As parents in Hong Kong, one of the most crucial milestones in our children’s educational journey is securing a place in a reputable primary school. Each primary school has its own admissions processes, and most, if not all, will require an interview. In this article, we will delve into the intricacies of Hong Kong’s primary school interviews, shedding light on what to expect, most commonly asked questions, how to prepare, and providing valuable insights to help parents and their little ones navigate this process with confidence.
Commonly asked interview questions
All schools will have their own interview processes, but it’s a good idea to be prepared for these common interview questions.
- What is your name?
- How old are you?
- How many family members do you have?
- What subjects do you enjoy the most in kindergarten and why?
- Do you have any hobbies or extracurricular activities?
- Do you like reading?
- What do you want to be when you grow up?
- General knowledge questions e.g. How many days are in a week?
- Situational questions e.g. What would you do if you saw a classmate fall down in school?
Tips to prepare for primary school interviews
Explain how to prepare before the interview (i.e. researching the school, mock interviews and role-playing, inculcating interview’s dos and don’ts) and on the interview day (i.e. make sure prepared all the paperwork, arrive early, and be confident)
No matter how you spin it, doing some preparation work with your child before their primary school interview will help make things go a lot smoother. Here are some crucial tips to help you get started.
Research the school
Prepare a list of all your target schools and find out as much as you can about their interview process. This means looking on their website, forums, and chat groups, and talking to other parents who have gone through the interview process. This will help you get a better idea of what kind of further preparation needs to be done.
Mock interviews are great for getting your child used to interacting with a stranger in a new environment. Many learning centers and preschools offer mock interviews, just like in Tutor Time’s kindergarten program. We intentionally place the child in a new classroom with a new teacher, then take them through a standard interview process.
Manners and behavior
Many primary schools (especially local schools) expect children to have manners and show respect. For example, saying good morning to the interviewer, saying goodbye, saying please and thank you are all things that will be taken into consideration.
Primary schools are not only looking for intelligent children, they are also looking for children who are able to participate in class, listen to the teacher, and get along with others. Many interviews will include time for ‘free play’ so that the interview can observe how your child plays alongside other children.
On the day
Make sure to prepare all the required paperwork in advance and arrive early to avoid any unnecessary stress. Tell your child that a teacher is simply going to ask them a few questions and do some activities with them. Avoid making it a big deal.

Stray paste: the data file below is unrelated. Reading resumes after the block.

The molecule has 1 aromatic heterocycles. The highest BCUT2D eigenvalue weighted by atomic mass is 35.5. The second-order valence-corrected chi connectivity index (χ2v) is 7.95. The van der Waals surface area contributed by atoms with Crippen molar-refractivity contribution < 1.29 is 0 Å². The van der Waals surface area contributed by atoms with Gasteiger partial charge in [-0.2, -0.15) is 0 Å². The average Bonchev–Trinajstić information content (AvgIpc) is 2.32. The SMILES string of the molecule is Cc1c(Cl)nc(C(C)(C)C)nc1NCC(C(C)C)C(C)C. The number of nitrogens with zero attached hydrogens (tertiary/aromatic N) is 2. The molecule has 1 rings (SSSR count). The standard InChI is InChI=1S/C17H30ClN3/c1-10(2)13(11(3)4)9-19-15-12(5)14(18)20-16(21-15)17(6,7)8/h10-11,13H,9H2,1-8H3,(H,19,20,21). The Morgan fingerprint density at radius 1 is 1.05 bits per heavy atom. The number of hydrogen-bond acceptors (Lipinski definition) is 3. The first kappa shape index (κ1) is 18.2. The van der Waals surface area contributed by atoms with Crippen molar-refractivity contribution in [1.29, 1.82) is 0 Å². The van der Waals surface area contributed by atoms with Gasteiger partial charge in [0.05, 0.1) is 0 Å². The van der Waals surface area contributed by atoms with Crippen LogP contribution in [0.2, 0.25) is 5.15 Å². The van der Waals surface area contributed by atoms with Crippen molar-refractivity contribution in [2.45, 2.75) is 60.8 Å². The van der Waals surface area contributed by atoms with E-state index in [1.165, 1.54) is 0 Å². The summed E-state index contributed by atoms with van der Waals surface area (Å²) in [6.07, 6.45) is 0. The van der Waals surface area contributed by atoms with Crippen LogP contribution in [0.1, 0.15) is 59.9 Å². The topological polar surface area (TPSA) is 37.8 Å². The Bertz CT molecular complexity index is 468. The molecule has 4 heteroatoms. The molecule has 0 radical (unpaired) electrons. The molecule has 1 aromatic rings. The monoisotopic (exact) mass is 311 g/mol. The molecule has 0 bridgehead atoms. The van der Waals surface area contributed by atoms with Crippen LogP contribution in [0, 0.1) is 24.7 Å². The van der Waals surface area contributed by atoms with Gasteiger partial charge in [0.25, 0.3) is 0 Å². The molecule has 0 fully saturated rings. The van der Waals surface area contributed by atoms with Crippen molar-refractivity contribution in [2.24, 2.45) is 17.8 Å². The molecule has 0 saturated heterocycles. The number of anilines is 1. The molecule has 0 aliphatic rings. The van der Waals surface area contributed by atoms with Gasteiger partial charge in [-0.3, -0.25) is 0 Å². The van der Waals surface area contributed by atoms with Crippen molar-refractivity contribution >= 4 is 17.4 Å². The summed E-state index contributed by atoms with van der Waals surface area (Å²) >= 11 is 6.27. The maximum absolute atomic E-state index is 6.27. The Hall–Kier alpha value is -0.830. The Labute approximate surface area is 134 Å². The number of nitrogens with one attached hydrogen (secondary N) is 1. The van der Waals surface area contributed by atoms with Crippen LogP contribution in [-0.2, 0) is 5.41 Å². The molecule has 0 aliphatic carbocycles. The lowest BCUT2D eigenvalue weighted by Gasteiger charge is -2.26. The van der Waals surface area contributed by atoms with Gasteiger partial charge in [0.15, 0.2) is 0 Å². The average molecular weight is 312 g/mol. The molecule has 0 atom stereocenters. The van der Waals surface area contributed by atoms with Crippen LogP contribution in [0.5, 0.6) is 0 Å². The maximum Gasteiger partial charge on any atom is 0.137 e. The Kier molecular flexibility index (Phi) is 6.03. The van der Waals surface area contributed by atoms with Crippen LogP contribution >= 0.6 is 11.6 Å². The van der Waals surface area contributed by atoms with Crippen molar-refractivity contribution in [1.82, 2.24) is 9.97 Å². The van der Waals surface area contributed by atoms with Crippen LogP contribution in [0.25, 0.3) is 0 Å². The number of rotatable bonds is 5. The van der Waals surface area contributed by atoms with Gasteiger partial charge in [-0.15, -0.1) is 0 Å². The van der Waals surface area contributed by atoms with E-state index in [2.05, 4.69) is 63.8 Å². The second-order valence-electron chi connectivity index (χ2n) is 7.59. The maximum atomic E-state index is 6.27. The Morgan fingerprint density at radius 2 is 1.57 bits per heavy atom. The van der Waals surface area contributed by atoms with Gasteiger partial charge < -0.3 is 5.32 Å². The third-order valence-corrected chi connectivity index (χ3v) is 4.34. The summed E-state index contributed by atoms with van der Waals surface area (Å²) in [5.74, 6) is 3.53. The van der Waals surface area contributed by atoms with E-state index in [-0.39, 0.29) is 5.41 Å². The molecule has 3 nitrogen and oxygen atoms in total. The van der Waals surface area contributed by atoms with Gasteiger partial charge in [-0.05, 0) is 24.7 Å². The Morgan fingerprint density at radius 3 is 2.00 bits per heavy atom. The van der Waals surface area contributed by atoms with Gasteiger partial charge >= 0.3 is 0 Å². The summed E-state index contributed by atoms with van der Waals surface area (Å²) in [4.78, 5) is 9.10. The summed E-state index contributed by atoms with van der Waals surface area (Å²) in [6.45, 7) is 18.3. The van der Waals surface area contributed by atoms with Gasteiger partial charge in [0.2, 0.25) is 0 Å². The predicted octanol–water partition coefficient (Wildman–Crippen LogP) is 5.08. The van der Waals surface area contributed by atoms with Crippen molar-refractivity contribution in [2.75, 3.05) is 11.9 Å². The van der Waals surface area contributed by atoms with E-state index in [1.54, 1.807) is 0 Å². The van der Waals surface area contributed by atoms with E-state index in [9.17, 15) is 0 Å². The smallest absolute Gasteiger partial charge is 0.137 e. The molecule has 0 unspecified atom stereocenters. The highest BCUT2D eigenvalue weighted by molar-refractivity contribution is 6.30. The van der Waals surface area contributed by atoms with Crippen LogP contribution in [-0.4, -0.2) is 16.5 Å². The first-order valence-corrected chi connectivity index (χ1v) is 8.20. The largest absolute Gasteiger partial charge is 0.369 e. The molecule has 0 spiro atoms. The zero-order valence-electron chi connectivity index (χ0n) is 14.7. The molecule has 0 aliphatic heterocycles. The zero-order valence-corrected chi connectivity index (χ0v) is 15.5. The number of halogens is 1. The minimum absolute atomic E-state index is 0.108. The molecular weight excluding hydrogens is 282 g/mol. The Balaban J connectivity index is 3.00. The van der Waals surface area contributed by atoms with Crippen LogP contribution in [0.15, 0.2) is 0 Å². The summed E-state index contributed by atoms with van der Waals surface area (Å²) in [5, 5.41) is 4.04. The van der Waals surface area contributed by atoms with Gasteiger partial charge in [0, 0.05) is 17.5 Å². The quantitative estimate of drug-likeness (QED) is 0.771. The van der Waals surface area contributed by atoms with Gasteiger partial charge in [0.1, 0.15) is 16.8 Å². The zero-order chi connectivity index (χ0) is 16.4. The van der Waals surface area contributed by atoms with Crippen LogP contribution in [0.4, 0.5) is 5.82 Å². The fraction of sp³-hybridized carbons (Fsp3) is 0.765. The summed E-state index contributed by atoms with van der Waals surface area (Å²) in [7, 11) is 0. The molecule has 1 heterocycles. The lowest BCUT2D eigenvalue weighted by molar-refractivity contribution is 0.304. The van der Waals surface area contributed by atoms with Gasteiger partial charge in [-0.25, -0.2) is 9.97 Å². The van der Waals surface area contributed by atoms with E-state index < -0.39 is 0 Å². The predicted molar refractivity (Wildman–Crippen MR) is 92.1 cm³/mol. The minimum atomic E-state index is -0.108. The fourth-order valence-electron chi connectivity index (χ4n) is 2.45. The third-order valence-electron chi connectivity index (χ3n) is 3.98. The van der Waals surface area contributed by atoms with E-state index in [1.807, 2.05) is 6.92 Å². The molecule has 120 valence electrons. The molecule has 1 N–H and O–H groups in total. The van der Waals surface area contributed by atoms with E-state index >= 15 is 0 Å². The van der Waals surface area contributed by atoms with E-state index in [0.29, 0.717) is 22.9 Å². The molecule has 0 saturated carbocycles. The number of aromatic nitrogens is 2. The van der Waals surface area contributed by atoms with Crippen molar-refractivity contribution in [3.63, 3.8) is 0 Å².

Dos and Don’ts for an interview
While each admission and interview process will have their own selection criteria, it’s a good idea to have the basic dos and don’ts covered.
- Dress your child appropriately for the interview day. Not too casual but also not overly formal. Make sure they are comfortable.
- Maintain eye contact with the interviewer when talking. When kids get nervous, they tend to avoid eye contact. This is something your child can practice in their mock interviews.
- Greet the interviewer, say please and thank you, and show basic manners.
- Engage in the conversation and be genuine when answering questions.
- Remain supportive of your child no matter the outcome.
- Overshare personal information. During preparation, help your child answer questions in a clear and concise manner.
- Make up fake answers. The interviewers are well-equipped to spot those who are genuine and those who are just reciting answers.
- Transfer the stress onto your child. You may be stressed about this process, but your child doesn’t grasp the full consequences. For them, it’s just another day of going to school.
- Scold your child. If the interview doesn’t go as planned, scolding them or making them feel bad will only negatively affect their next interviews.
Hong Kong’s primary school interviews are often one of the most challenging parts of the admissions process. It is far too easy for parents to go overboard with interview preparation, but it is also a concern when children are not well-prepared. Use your own judgment to see what areas your child needs to work on. If they are shy around strangers, perhaps they just need to do more trial runs with people they aren’t familiar with. If they have trouble expressing their thoughts, more speech practice can do the trick. At the end of the day, no matter the outcome of the interview, it’s important to stay positive. After all, the admissions process involves many other factors and steps to determine whether the school is the right fit for your child.